The US Embassy in Podgorica has warned of peaceful demonstrations in Montenegro which have the potential to become violent. This was said on Friday in a ‘demonstration alert’ release carried by its webpage on the occasion of the parliamentary elections to be held in Montenegro on August 30.
“Montenegro will hold national parliamentary elections on Sunday, August 30, 2020. Please be aware that the possibility of large crowds and gatherings exists. Keep in mind that even peaceful demonstrations have the potential to become violent. The global COVID-19 pandemic creates additional safety concerns,” said the Embassy in its warning addressed to US citizens.
Among ‘actions to take’ the US Embassy’s list is as following: Avoid demonstrations; Exercise caution if unexpectedly in the vicinity of large gatherings or protests; Monitor local media for updates; Keep a low profile; Wear a mask while outside of your residence; Maintain social distancing to decrease your chances of infection.
In the meantime Montenegrin police has claimed that provocateurs are trying to incite violence during the parliamentary elections on Sunday, while the opposition claimed authorities were trying to create a climate of fear, reported BIRN on Friday.
The political atmosphere in Montenegro has become increasingly heated ahead of Sunday’s parliamentary elections, with officials alleging that polling day could be disrupted by opposition protests and violent unrest.
Montenegrin Prime Minister Dusko Markovic on Wednesday accused the pro-Serb opposition alliance For the Future of Montenegro of planning protests on polling day, insisting that the information has been confirmed by the security services. “We will respond to them fiercely on August 30,” Markovic said at a gathering of the ruling Democratic Party of Socialists.
The head of the Montenegrin police, Veselin Veljovic, also said on Wednesday that some individuals and organised groups are planning to provoke incidents and polling day.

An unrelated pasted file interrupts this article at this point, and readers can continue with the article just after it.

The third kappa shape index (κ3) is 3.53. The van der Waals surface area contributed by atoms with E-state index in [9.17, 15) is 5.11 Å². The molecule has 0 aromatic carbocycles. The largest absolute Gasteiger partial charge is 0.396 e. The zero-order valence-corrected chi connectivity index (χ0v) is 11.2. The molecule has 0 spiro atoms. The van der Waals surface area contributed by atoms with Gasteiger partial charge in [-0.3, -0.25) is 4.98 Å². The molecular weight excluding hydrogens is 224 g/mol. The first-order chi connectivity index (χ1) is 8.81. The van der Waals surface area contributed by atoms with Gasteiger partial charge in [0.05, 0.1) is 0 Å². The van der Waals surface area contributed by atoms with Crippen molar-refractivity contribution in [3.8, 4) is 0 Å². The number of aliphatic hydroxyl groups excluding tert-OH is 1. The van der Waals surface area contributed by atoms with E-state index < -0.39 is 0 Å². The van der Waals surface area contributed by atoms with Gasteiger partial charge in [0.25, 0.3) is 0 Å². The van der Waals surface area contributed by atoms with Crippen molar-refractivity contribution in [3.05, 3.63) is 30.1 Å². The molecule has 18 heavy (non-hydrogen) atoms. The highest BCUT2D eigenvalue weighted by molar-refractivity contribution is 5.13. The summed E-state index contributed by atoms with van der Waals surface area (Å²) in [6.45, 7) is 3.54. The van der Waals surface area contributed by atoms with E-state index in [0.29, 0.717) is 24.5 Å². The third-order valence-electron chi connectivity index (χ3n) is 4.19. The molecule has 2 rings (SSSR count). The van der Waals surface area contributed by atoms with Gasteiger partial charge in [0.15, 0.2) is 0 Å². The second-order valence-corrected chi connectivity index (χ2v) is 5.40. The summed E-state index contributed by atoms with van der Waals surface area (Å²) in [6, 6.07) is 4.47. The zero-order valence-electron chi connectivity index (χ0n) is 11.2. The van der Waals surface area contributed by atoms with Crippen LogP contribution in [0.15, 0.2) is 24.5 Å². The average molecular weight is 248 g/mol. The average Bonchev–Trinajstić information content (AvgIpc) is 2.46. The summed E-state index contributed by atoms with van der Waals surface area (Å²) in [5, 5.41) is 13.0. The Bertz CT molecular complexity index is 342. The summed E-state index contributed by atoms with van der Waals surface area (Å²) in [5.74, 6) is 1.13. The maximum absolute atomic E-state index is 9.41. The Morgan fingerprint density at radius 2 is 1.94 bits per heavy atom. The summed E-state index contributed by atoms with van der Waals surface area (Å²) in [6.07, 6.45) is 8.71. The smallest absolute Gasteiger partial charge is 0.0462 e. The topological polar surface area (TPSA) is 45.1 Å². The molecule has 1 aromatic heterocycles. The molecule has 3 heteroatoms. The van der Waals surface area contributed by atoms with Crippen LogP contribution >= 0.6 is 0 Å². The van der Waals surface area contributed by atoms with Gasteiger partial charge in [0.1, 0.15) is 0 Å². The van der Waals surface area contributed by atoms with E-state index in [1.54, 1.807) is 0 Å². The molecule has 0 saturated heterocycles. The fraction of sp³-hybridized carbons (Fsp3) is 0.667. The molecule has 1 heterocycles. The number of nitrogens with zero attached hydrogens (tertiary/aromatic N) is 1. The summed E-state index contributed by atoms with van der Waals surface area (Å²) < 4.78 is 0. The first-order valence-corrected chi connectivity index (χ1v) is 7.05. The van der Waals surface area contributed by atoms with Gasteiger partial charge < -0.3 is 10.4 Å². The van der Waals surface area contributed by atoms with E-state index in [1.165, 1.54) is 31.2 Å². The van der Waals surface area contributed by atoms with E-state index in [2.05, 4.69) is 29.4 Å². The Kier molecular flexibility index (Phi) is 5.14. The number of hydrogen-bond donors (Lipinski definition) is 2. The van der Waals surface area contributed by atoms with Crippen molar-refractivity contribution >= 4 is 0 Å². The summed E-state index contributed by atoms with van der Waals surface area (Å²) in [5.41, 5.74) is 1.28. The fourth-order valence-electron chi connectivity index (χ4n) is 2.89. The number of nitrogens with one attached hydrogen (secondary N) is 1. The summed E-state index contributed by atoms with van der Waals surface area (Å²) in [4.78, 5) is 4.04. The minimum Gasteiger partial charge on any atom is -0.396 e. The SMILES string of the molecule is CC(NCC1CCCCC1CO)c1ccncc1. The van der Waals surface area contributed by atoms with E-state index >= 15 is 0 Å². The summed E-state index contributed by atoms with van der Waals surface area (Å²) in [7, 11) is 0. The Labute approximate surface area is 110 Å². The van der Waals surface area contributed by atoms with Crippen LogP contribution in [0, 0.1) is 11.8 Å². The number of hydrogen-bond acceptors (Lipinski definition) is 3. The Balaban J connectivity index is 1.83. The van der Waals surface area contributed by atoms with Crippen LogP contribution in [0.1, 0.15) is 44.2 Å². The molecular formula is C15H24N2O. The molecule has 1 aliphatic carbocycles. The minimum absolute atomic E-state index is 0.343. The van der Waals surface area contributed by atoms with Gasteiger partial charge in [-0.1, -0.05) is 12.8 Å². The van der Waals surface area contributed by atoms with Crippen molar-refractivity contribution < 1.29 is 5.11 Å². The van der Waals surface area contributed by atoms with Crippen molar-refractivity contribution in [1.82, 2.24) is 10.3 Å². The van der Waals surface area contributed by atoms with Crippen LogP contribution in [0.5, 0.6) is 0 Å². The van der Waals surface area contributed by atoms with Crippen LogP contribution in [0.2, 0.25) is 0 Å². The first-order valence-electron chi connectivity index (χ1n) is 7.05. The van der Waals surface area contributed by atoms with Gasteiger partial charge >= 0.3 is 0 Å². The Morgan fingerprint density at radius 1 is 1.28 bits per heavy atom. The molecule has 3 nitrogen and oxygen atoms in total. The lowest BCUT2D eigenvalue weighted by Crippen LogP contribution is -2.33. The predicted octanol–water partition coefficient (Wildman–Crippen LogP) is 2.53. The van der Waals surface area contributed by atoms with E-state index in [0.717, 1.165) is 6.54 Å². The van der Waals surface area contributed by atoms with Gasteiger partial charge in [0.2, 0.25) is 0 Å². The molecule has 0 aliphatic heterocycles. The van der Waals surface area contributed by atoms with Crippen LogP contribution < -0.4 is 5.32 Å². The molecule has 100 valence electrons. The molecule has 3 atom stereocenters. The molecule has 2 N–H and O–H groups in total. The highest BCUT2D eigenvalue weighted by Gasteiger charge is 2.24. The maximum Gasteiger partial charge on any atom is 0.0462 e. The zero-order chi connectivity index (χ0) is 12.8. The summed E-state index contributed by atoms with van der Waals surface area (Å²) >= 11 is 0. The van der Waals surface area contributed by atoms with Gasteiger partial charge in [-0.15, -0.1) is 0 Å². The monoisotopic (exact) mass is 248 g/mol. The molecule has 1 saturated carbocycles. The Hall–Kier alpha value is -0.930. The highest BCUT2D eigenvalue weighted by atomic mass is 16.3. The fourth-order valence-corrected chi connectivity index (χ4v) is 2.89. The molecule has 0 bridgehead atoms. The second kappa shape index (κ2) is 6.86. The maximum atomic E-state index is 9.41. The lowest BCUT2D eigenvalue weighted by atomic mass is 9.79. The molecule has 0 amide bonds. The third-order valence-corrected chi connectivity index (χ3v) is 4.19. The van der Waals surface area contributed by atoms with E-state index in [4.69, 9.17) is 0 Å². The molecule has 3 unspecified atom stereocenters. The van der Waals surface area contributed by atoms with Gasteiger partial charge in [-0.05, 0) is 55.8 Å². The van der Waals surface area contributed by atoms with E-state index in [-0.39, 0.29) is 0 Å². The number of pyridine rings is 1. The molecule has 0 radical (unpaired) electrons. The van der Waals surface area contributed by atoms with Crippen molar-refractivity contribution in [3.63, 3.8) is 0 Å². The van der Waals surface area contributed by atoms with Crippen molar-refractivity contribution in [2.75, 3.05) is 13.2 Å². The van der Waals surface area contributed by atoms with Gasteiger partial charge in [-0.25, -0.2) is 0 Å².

“Our findings indicate that these people, through social networks and other channels, are advocating that during the voting and after polling stations are closed, citizens take the streets and cause riots,” Veljovic said in a press release.
On Tuesday, the Montenegrin Special Prosecutor for Organised Crime, Milivoje Katnic, alleged that “extremist groups” are “ready to gather and declare victory before the official election results”.
But the opposition accused the authorities of spreading fear before Sunday’s elections to help the ruling coalition to victory. One of the opposition Democratic Front leaders, Milan Knezevic, said that there will be no violent incidents on Sunday.
“We will decide about the future of Montenegro with pencils [on ballot papers]. We are not planning riots or violent takeovers,” Knezevic told a press conference.
The elections come amid continuing protests against a controversial law on religion, which the Serbian Orthodox Church in Montenegro – whose relations with the government are poor – claims would allow the state to rob it of its property.
Last Sunday, hundreds of people took to the streets of towns across Montenegro to protest against the law after leading Serbian Orthodox bishop Amfilohije Radovic urged people to vote “for the saints and against the lawless” at the parliamentary elections.